The House Judiciary Committee began hearings to determine whether to recommend impeachment of one or more members of the West Virginia Supreme Court. Moment by moment, here’s what happened.

8:05 p.m. Adjourning until 9 a.m. Friday.

Chairman Shott: “It’s safe to say the retirement of Justice Ketchum and the progress we’ve made today has cut a day off our schedule.”

I take that to mean the Saturday that the committee had scheduled to meet this week is now open.

7:23 p.m. The focus is now on a build-up of surplus funds by the Supreme Court, followed by a rapid spend-down.

Over just a few years, West Virginia’s court system built up a budget surplus of $29 million.

Almost as quickly, while the Legislature was giving the Supreme Court the side eye over its budget independence, the court spent down the money to a few hundred thousand dollars.

The Legislative Auditor last month focused on how and why this happened. Justin Robinson, manager of the Post Audit Division, testified Thursday evening about the odd ups and downs of the court budget.

The Supreme Court oversees the budget for West Virginia’s entire judicial system.

The report from last month concluded, “The Legislative Auditor is concerned with the Court’s accumulation of appropriated General Revenue Funds in the majority of the years reviewed, with particular regard to the fact that in five years they had re-appropriated funds that went from $1.4 million in 2007 to $29 million in 2012.

“There is also concern over how these funds were subsequently spent down.”

Auditors first became aware of the spend down when they were reviewing memos written by Justice Allen Loughry.

In an August 2016 memo to the other justices responding to their questions about his vehicle use, Loughry questioned the “depletion of the court’s so-called rainy day fund in the amount of $26 million.”

That sent Legislative Auditor staff in search of how the excess funds had accumulated until 2012 and then how it was spent down to just $333,514 only four years later.

PA 2018 642 (Text)

6:37 p.m. We’re back up and running here for the evening. Justin Robinson, manager of the Post Audit Division, is back on the stand. He had a marathon session much earlier today.

Now he’s talking about the Court’s use of state-issued purchasing cards to buy gift cards for people in the drug court system.

Honestly, I’d sort of forgotten about this issue.

In 2016 and 2017, the drug courts under the Supreme Court bought 529 gift cards totaling about $105,000 with the state purchasing card, without permission from the state Auditor’s Office to do so.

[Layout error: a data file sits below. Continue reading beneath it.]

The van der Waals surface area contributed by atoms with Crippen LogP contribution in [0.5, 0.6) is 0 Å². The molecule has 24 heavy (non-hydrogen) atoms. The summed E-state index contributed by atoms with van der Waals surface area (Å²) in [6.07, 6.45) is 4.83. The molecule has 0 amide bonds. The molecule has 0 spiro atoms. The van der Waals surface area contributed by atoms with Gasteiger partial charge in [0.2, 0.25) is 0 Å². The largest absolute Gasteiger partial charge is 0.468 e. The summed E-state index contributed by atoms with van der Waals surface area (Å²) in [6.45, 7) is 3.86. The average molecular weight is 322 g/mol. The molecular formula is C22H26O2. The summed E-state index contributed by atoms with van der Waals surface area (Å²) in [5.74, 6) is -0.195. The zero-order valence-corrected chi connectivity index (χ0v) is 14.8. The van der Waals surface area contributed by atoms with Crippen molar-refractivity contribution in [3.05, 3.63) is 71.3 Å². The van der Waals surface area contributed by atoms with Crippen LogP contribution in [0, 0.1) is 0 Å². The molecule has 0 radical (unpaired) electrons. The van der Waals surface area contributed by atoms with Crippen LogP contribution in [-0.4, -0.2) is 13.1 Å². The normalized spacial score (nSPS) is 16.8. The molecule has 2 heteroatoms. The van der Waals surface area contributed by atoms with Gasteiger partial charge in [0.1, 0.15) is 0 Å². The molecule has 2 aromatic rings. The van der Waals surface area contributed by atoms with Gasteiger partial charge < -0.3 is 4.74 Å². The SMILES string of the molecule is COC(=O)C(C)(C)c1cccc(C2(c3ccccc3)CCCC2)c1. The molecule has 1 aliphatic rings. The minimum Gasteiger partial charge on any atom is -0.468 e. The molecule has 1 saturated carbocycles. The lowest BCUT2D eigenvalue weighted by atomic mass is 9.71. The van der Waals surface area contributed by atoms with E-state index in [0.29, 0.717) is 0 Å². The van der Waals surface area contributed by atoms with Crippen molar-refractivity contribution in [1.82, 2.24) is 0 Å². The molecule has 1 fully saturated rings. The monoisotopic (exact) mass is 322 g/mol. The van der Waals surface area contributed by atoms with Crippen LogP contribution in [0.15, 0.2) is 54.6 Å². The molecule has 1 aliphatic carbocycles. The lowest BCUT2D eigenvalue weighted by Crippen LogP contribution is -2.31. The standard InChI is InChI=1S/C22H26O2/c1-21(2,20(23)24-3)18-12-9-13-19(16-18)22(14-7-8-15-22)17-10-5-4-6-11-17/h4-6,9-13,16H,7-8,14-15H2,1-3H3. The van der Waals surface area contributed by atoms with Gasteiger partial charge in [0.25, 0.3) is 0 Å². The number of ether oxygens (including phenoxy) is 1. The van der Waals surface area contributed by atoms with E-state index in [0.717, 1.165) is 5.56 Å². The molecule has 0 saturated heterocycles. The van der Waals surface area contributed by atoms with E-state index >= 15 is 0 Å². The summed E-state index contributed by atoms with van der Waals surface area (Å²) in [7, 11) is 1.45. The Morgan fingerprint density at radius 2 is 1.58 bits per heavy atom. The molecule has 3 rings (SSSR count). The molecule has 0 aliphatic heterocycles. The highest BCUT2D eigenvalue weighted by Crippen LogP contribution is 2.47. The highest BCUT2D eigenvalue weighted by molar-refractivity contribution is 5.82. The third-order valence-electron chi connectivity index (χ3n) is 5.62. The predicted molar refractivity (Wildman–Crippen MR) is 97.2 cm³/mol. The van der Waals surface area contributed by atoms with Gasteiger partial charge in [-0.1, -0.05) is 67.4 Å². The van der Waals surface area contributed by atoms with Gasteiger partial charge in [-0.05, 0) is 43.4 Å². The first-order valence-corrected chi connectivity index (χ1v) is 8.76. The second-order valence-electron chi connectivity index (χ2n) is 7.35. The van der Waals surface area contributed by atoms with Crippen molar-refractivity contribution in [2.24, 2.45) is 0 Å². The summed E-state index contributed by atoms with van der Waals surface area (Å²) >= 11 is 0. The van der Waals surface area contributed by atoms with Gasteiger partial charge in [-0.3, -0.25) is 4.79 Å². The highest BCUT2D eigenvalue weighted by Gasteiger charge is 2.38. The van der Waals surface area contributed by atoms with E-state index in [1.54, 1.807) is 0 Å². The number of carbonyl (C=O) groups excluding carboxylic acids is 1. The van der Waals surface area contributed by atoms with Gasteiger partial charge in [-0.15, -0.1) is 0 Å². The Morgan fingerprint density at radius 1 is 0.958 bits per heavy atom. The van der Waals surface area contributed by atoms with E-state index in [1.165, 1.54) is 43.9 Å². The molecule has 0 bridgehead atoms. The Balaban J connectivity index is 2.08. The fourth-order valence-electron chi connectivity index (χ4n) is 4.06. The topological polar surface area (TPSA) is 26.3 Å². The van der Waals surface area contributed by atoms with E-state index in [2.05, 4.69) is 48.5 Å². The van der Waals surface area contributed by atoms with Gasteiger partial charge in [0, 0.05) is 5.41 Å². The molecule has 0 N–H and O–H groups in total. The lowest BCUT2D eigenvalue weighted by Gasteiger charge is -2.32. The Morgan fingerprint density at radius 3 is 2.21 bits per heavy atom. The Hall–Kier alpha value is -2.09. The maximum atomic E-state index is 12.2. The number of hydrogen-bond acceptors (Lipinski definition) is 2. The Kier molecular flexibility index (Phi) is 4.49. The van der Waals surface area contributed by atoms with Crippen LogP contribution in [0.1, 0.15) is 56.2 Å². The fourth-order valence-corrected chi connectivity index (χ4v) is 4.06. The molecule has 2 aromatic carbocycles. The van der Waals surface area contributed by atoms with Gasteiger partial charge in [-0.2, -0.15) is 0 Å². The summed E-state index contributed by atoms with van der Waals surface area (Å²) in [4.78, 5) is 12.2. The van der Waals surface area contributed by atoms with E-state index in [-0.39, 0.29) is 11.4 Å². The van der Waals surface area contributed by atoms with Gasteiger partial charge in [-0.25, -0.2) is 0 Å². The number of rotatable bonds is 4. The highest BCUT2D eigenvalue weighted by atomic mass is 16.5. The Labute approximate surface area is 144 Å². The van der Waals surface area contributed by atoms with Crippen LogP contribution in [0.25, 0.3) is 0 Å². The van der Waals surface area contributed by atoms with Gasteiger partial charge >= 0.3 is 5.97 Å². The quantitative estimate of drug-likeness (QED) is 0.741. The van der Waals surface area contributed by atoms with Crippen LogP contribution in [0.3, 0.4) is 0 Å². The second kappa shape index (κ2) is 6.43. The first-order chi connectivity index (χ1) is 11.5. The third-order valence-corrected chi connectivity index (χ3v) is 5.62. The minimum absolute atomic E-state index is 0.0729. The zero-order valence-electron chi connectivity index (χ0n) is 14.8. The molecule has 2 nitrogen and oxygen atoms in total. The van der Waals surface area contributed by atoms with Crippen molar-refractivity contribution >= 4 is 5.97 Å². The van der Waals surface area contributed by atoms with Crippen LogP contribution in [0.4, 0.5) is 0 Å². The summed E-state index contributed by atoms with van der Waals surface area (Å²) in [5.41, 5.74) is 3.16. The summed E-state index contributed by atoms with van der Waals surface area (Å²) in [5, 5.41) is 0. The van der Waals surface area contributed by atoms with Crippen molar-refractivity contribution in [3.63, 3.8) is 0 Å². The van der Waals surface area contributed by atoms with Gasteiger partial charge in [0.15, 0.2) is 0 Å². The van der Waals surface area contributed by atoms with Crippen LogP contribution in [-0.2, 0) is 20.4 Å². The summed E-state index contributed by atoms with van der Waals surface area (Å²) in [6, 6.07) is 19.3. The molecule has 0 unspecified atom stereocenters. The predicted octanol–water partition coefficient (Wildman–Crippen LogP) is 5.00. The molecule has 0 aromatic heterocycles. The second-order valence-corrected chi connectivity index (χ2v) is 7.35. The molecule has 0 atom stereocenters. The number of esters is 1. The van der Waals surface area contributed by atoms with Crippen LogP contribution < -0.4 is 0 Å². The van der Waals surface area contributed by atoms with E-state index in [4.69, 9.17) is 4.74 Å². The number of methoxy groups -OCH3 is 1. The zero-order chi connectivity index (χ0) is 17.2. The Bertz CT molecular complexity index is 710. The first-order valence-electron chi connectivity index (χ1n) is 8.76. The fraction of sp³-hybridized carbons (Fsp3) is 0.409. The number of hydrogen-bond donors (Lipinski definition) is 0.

The gift cards were supposed to be incentives for participants. The act was meant to increase flexibility but it also decreased transparency for how the cards were being used.

“The Supreme Court of Appeals did not request this approval from the State Auditor’s Office and, therefore, was in violation of those Purchasing Card policies,” the Legislative Auditor wrote in a report earlier this spring.

Delegate Barbara Fleischauer, D-Monongalia, tonight asked if any of the justices lied or did anything illegal in regard to the purchasing cards. The answer was no.

Judiciary Committee staff counsel Brian Casto follows up to ask if using the purchasing cards without approval of the Auditor might not actually be a felony.

State code says: 

(b) It is unlawful for any person to knowingly or intentionally possess with the intent to use a purchasing card without authorization pursuant to section ten-a of this article or the rules promulgated pursuant to that section.

(c) Any person who violates the provisions of this section is guilty of a felony and, upon conviction thereof, shall be imprisoned in the penitentiary not less than one year nor more than five years, or fined no more than $5,000, or both fined and imprisoned.

5:36 p.m. Legislative Auditor Allred’s testimony concludes. The Judiciary Committee is taking a dinner break for 45 minutes.

Shott says his goal is to conclude testimony from legislative audits this evening.

So we’ll return in a bit.

3:57 p.m. With much of the day’s focus on the use of state vehicles by justices, the late afternoon turned to Justice Loughry’s possession of an antique desk dating back to the origins of the state Capitol at his home.

The antique desk was associated with famed architect Cass Gilbert from when the state Capitol was first built. A legislative audit valued the desk at $42,000.

The Legislative Auditor’s staff concluded Loughry may have violated the Ethics Act’s stipulations about using public office for private gain.